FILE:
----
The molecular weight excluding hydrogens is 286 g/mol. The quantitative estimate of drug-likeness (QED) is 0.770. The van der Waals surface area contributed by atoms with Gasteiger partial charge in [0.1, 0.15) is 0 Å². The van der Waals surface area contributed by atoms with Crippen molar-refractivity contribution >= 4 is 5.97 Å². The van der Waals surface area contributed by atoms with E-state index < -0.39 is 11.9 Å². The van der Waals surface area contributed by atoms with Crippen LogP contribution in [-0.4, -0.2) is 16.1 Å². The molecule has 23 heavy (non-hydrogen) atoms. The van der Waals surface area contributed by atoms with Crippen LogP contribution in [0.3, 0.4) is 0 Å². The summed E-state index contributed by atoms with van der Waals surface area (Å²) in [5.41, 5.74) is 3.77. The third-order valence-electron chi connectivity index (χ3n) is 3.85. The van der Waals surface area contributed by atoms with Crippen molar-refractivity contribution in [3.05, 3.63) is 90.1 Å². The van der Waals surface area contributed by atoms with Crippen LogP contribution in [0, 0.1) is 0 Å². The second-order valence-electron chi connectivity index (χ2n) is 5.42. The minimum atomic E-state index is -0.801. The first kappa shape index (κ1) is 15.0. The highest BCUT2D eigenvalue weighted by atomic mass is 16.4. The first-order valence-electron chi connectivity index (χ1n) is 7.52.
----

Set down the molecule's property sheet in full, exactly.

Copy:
The molecular weight excluding hydrogens is 286 g/mol. The quantitative estimate of drug-likeness (QED) is 0.770. The van der Waals surface area contributed by atoms with Gasteiger partial charge in [0.1, 0.15) is 0 Å². The van der Waals surface area contributed by atoms with Crippen molar-refractivity contribution >= 4 is 5.97 Å². The van der Waals surface area contributed by atoms with E-state index < -0.39 is 11.9 Å². The van der Waals surface area contributed by atoms with Crippen LogP contribution in [-0.4, -0.2) is 16.1 Å². The molecule has 23 heavy (non-hydrogen) atoms. The van der Waals surface area contributed by atoms with Crippen LogP contribution in [0.3, 0.4) is 0 Å². The summed E-state index contributed by atoms with van der Waals surface area (Å²) in [5.41, 5.74) is 3.77. The third-order valence-electron chi connectivity index (χ3n) is 3.85. The van der Waals surface area contributed by atoms with Crippen molar-refractivity contribution in [3.05, 3.63) is 90.1 Å². The van der Waals surface area contributed by atoms with Crippen LogP contribution in [0, 0.1) is 0 Å². The second-order valence-electron chi connectivity index (χ2n) is 5.42. The minimum atomic E-state index is -0.801. The first kappa shape index (κ1) is 15.0. The highest BCUT2D eigenvalue weighted by atomic mass is 16.4. The first-order valence-electron chi connectivity index (χ1n) is 7.52.